The Rev. Edward G. Robinson's flock was reluctant to try the unusual new offering suddenly filling the freezers at his West Baltimore food pantry, so one Sunday the pastor decided to use his burgeoning culinary skills to whip up a meal with it.
"Most of them thought it was roast beef and they enjoyed it and sampled it and even asked for the gravy," he recalled.
What they were eating at Agape House was something perhaps out of place at an inner-city soup kitchen but regularly found on the menus of top-tier restaurants: venison.
With Maryland's deer population on the rise, sport hunters are allowed to kill more of the animals than ever before - up to three dozen apiece, and sometimes more. And with freezer space for venison tenderloin, ground meat and sausages limited, more and more deer meat is showing up on the plates of the hungry - not only in Maryland but nationwide.
In recent years, donations of the lean, high-protein foodstuff have increasingly answered a growing need for those who work with the disadvantaged by providing a type of meat that is otherwise prohibitively expensive for agencies that feed the hungry.
"When I was a young man in the '60s, you were allowed [to hunt] one deer per person per year," said Rick Wilson, who runs a Hagerstown nonprofit group that helps get deer meat into the mouths of those who need it. "The limiting factor back then was, you shot your deer and then your hunting season was over. Now the season's not over until you feed as many people as you can feed."
Idea takes root
Wilson's program - now called Farmers and Hunters Feeding the Hungry (or FHFH) - began in 1997, soon after the retired schoolteacher encountered a woman by the side of a Virginia road stuffing a dead deer into her car trunk. Wilson warned the woman she could get a ticket for taking road kill home for dinner, but she told him she didn't care. Her hungry kids were desperate for nourishment.
The encounter got him thinking. Soon he began what he calls a venison feeding ministry, raising money to have deer donated by hunters processed into food for the needy.
"Hundreds of years ago, only royalty ate wild game. The commoners ate domestic game. Now things are kind of backward," Wilson said.
That first hunting season, he was able to distribute the meat of 75 deer. In 2000, the program expanded beyond Maryland and is now in more than 25 states. Last year, in Maryland alone, more than 2,400 deer were donated, providing about 125,000 pounds of meat, enough for half a million servings. Since its inception, contributions of more than 1,600 tons of deer meat have been made through the program.
Hunters could probably donate even more. Each hunting family typically wants the meat of just one or two deer, several hunters said. What limits Wilson's group is the money it takes to process the meat at a state-permitted facility, which can cost about $70 per animal.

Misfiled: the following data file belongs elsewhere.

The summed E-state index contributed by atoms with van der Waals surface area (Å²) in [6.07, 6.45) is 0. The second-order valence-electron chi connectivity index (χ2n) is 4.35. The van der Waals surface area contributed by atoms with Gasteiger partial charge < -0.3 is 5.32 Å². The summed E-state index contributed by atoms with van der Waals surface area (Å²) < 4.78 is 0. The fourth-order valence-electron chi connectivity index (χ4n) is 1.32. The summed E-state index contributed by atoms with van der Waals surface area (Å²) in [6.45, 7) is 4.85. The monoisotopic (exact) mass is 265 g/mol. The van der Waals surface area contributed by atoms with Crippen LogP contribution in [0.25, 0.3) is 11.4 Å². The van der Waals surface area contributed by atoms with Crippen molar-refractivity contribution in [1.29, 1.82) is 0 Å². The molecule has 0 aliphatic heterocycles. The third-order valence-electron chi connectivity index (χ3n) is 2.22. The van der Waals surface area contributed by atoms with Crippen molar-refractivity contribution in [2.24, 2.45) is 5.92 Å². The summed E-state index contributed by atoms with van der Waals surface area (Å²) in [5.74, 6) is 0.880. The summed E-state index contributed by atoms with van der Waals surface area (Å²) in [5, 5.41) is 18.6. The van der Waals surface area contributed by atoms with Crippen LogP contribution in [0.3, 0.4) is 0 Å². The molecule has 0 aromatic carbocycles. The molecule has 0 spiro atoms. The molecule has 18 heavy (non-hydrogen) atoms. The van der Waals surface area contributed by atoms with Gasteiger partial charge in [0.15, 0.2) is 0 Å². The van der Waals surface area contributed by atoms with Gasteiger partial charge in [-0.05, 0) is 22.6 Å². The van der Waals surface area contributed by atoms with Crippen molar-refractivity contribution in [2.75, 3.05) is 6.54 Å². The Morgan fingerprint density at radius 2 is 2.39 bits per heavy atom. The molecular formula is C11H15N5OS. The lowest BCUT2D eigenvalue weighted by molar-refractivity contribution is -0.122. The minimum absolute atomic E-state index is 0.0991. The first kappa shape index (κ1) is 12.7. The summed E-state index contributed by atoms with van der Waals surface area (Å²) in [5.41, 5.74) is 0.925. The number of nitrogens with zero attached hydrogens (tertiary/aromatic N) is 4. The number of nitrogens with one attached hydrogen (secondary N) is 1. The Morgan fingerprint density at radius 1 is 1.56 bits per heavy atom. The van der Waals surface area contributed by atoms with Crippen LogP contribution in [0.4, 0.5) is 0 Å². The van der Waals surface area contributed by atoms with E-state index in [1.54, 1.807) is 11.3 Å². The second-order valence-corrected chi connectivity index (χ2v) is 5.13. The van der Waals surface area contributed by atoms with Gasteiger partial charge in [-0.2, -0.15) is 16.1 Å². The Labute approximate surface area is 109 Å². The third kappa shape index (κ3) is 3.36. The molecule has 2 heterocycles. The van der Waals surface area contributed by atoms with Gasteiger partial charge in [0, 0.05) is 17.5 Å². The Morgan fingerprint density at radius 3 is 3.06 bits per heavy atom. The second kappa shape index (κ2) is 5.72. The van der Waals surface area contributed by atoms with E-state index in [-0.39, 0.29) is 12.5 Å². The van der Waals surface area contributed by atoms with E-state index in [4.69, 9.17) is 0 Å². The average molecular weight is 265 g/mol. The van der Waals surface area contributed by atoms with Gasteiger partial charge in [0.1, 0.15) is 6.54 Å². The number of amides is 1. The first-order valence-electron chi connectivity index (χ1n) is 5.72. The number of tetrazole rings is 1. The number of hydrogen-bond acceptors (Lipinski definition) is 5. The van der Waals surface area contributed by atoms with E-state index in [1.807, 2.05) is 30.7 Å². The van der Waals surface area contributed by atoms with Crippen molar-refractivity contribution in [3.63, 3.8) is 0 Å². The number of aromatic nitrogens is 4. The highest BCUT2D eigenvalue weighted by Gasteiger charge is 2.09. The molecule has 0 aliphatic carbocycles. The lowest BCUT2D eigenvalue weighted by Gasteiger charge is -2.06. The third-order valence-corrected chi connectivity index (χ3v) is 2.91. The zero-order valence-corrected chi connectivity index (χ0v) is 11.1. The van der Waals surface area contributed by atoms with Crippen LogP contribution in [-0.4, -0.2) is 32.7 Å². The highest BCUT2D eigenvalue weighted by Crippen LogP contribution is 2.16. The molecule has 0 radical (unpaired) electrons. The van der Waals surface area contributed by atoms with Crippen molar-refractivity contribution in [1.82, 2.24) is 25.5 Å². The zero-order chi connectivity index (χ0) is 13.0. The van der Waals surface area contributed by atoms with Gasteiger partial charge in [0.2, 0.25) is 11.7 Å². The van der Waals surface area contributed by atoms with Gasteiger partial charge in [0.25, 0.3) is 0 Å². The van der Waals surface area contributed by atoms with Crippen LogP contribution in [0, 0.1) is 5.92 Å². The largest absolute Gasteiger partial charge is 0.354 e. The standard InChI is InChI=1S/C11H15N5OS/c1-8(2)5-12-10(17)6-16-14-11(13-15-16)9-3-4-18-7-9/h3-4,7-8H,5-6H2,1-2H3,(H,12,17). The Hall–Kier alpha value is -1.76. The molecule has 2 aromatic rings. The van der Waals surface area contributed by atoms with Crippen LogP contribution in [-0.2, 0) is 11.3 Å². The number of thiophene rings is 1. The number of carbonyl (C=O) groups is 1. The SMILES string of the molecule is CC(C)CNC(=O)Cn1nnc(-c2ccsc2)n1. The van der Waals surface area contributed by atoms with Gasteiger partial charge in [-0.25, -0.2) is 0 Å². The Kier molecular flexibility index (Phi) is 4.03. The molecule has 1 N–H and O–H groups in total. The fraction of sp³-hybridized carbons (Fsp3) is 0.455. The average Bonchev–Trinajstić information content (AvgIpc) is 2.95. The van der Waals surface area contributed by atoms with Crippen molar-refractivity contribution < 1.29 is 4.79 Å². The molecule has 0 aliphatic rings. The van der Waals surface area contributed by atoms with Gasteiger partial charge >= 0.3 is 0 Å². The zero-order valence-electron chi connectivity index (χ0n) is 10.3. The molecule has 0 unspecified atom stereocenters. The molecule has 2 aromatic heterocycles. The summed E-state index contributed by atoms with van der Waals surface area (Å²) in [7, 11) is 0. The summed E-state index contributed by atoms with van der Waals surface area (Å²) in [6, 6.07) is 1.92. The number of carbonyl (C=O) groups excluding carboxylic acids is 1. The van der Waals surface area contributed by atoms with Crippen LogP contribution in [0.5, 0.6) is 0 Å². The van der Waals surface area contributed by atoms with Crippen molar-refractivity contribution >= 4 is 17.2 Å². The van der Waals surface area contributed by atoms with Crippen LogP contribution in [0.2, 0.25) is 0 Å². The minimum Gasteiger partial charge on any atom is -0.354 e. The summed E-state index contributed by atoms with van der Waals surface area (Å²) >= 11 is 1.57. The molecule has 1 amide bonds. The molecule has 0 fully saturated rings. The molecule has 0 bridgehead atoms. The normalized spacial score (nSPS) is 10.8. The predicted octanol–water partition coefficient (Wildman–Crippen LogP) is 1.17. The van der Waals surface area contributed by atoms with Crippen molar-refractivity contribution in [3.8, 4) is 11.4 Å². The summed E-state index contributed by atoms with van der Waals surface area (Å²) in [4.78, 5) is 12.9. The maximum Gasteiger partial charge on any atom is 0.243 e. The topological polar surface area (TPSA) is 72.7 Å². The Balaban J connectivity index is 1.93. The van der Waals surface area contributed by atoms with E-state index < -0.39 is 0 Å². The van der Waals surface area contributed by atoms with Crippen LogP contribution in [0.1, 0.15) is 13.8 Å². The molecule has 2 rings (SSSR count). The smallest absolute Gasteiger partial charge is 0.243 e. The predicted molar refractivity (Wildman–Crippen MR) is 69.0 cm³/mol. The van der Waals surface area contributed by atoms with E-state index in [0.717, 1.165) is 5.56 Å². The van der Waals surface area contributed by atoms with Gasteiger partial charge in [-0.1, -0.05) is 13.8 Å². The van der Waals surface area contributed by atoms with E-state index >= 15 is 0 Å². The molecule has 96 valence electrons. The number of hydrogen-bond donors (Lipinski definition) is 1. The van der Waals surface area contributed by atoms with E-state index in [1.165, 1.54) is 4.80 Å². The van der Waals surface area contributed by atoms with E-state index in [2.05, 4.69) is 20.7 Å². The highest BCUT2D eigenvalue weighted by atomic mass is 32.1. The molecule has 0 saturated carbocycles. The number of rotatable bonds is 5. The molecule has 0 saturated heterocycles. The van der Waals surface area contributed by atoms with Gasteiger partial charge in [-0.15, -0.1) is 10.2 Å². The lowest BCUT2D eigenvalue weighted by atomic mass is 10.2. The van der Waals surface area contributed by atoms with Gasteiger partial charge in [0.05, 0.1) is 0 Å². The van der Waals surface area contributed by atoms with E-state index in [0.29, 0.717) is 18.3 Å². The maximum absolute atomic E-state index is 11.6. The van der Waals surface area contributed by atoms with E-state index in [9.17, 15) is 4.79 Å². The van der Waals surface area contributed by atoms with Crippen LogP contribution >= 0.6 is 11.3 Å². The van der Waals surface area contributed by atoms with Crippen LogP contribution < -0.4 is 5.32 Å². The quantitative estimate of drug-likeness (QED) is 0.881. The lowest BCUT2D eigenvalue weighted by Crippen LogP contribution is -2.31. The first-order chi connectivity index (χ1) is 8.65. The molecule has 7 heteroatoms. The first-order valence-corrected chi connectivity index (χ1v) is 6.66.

"There's always more," said Hafey Hyle, owner of Ridgely and Ferrens Marketplace in the heart of Towson, where deer are processed for hunters and for FHFH. "They're always coming in."
The deer hunting seasons in Maryland last from Sept. 15 until Jan. 31. The busiest - the two-week firearms season, when nearly 50 percent of the year's deer are killed - runs through Saturday. And Hyle said he has already turned into dinner nearly 125 deer - the number FHFH paid him a discounted rate to process for the entire season. He will need more money from the charity to process more.
At Agape House on a recent night, Pastor Robinson has been cooking. Some nights he'll make venison chili, spaghetti with venison meatballs, venison meatloaf or even tacos with venison meat. Often, when he gets a delivery of deer meat from the Maryland Food Bank - which receives many of FHFH's state donations - he'll send cuts home with the people who come to his food pantry on Wednesday and Sunday nights.
On this night, there's a disposable roasting pan atop a Sterno flame that's filled with Robinson's venison stew - chunks of meat simmered with two kinds of potatoes, carrots and bell peppers. Dozens line up in the foyer of his outreach ministry and scoop servings onto paper plates with plastic forks.
`I was scared'
"This deer tastes good, pastor," Larin Walker tells Robinson. Not long ago, Robinson gave Walker some venison in his weekly package and Walker served it to his five sons. "I didn't tell them what it was," Walker said.
"I was scared cooking it but I boiled it first and put onions and peppers in and it was good," he said.
He knew better than to let on to his boys that they weren't eating beef before they tasted it. After they knew, they still wanted more, Walker said.
As Walker was eating Robinson's stew, someone asked for another helping. "I'm running out here," Robinson said with a smile. "There are no seconds. I'm sorry."